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Published on May 08, 2020

Why you should wear a face mask

Face Mask COVID19

To decrease the spread of COVID-19, Gov. Charlie Baker has issued an order that all Massachusetts residents should wear face coverings in public, when we can’t keep the proper social distance.

But don’t let a face mask make you over-confident, said Dr. Ana Paula Oppenheimer, MD, MPH, an infectious disease expert with Cape Cod Healthcare.

A face mask is not enough protection in itself, she said. We have to practice the other important strategies: social distancing and washing our hands properly. “The mask itself doesn’t do too much,“ she said. “It works in combination with the other measures and hand hygiene is definitely, definitely, the most important one.”

Unless it’s an N95 medical mask -- reserved for healthcare professionals -- a face-covering is less a barrier against other people’s germs than a way to keep your COVID-19 virus and other germs from spreading to others, she said.

“They’re not necessarily masks the way we understood medical masks before - surgical masks,” she said. “But they keep the germs with the person. They prevent the person from spreading their germs to someone else.”

Why is wearing a face mask important?

Latest research suggests that even if you don’t have symptoms, you could still spread COVID-19. A recent editorial in the New England Journal of Medicine cited a study in which 27 out of 48 patients who tested positive in one Washington state nursing home were asymptomatic.

“The number of people who seem to have been infected is much higher than what you’d expect,” Dr. Oppenheimer said. “There was a bigger pool of people who were never sick, but they do have the antibodies.

“I would recommend wearing the mask because we never know who came before us at a place, and we never know who’s coming after us. We must be mindful of ourselves and be mindful of others.”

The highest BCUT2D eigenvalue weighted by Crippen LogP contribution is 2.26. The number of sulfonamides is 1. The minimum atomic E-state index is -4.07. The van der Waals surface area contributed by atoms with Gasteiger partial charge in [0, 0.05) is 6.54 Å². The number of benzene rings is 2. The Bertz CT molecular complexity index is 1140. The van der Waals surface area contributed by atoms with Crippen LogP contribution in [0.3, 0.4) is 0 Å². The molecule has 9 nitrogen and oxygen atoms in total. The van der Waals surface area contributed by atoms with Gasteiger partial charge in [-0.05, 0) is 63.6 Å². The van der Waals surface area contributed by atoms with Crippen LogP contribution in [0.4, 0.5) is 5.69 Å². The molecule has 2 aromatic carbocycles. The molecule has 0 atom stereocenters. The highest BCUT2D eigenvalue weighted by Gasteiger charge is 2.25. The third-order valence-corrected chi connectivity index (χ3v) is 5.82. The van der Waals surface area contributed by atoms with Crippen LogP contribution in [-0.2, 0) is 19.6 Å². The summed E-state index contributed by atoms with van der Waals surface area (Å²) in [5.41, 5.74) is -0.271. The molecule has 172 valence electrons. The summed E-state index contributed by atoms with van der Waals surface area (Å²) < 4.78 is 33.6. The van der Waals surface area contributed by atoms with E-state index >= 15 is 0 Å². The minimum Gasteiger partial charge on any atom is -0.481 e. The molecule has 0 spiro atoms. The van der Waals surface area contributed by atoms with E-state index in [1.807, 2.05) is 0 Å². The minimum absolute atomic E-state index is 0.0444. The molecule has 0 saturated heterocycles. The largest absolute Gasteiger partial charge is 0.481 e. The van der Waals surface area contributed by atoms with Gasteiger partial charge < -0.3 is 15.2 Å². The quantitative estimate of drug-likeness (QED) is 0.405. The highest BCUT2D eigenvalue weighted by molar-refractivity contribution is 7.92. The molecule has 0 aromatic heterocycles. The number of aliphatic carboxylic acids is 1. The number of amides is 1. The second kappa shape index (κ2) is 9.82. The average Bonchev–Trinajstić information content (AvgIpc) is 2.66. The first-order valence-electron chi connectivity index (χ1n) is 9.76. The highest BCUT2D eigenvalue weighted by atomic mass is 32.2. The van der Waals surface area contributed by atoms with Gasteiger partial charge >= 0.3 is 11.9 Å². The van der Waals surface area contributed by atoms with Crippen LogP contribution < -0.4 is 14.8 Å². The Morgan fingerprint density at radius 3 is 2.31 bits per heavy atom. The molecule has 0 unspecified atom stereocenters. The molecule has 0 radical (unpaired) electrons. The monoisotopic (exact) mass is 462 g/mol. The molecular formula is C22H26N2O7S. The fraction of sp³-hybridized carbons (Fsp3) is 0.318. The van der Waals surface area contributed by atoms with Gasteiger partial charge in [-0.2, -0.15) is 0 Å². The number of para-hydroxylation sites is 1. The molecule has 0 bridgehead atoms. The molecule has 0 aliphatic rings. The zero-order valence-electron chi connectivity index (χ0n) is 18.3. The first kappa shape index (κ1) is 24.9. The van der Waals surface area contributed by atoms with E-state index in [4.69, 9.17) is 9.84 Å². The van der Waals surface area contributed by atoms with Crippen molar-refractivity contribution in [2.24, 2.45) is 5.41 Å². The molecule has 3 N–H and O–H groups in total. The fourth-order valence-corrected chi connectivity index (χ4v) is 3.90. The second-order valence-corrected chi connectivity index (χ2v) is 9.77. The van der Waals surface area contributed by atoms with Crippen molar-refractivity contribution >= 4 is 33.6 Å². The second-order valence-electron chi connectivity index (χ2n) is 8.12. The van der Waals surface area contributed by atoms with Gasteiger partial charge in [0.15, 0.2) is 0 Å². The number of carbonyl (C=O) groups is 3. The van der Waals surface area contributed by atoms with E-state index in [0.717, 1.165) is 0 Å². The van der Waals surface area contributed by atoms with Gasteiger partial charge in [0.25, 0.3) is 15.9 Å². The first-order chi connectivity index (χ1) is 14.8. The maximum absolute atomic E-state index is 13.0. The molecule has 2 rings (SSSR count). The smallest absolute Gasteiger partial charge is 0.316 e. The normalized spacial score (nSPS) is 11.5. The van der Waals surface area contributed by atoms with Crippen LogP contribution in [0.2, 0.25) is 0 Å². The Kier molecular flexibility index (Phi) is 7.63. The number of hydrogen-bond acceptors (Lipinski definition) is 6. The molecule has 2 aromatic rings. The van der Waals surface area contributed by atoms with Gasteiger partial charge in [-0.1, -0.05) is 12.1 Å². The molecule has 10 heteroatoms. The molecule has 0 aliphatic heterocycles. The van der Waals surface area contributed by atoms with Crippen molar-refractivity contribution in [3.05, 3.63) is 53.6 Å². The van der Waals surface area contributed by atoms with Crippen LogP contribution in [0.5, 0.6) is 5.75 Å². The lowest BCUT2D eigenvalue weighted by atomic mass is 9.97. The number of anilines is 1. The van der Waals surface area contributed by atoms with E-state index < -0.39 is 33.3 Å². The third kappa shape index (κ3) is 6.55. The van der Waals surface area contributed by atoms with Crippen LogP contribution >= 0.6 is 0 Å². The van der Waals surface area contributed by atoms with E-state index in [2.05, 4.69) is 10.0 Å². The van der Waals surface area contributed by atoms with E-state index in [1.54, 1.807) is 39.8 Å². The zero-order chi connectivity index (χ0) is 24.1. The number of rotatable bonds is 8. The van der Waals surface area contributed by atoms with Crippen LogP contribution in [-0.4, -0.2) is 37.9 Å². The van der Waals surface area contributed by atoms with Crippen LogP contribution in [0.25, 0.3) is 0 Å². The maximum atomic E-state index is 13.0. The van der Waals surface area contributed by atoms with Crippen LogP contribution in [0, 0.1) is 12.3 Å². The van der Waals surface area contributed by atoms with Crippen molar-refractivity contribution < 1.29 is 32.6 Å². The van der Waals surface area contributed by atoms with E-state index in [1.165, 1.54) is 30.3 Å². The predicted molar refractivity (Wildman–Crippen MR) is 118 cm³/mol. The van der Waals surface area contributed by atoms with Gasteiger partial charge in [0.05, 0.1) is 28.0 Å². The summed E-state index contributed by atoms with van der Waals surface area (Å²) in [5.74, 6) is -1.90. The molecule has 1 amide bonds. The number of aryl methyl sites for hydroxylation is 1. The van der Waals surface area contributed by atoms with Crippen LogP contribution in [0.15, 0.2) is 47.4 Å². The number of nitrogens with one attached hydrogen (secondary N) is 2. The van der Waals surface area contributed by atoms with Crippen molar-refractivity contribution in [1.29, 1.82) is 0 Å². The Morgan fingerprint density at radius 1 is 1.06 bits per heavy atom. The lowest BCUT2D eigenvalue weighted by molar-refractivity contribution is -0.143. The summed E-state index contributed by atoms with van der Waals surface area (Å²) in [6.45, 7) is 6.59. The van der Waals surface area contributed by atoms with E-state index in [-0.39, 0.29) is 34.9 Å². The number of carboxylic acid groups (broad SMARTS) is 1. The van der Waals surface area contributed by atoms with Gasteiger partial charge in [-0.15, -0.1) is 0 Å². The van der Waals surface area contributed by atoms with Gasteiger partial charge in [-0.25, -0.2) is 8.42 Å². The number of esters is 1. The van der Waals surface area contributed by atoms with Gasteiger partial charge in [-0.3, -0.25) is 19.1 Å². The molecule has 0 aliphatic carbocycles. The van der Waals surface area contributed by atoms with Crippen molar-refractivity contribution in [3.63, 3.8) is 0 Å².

Another reason for wearing a mask: When it comes to social distancing, even 6 feet might not always be safe. A recent study by scientists in Belgium and the Netherlands found respiration droplets in the slipstream more than 30 feet behind runners, depending on the wind conditions. Subjects who were walking quickly left a trail more than 15 feet behind them. The researchers suggest that we avoid being directly behind each other as we exercise or that we keep the appropriate distance.

Cyclists should probably keep a distance of 65 feet between themselves if they are riding single file, Dr. Oppenheimer said.

“The social distancing limits [of 6 feet] are rules for people who are basically still,” she said. “I’m sitting here and you’re sitting there, 6 feet apart. It’s different if we’re moving in the environment and breathing in and out.”

She concedes it’s difficult to wear a mask and breathe properly while running or biking. So, she suggests anyone doing aerobic exercise try to go at a time or place less likely to be crowded.

How do I wear a face mask?

The Centers for Disease Control has guidelines on masks and instructions on how to make them by sewing or folding fabric to create multiple layers. Some community groups, such as senior centers and houses of worship, have been offering homemade masks at low cost.

Any face covering should hug your face but allow you to breathe easily. Children under 2 should not wear masks, nor should anyone with breathing issues, or who is unconscious, incapacitated or otherwise unable to remove the mask without assistance.

Here are other mask dos and don’ts from the CDC, Dr. Oppenheimer and state departments of health:

  • Do clean your hands with alcohol-based sanitizer or soap and water before putting on your mask.
  • Do fit the mask snugly around your mouth and nose. If it has a metal wire, squeeze it around the bridge of your nose.
  • Do avoid touching the mask except on the straps while wearing it! if you touch the fabric, wash your hands with soap and water or sanitizer.
  • Do wash your cloth mask after each use or dispose of paper masks. Pressing with a hot iron after washing should also disinfect masks, Dr. Oppenheimer said.
  • Don’t wear a mask that’s damp or wet from spit or mucus.
  • Don’t touch any part of the mask except the straps when you take off.
  • Do wash your hands with soap and water or sanitizer after removing it.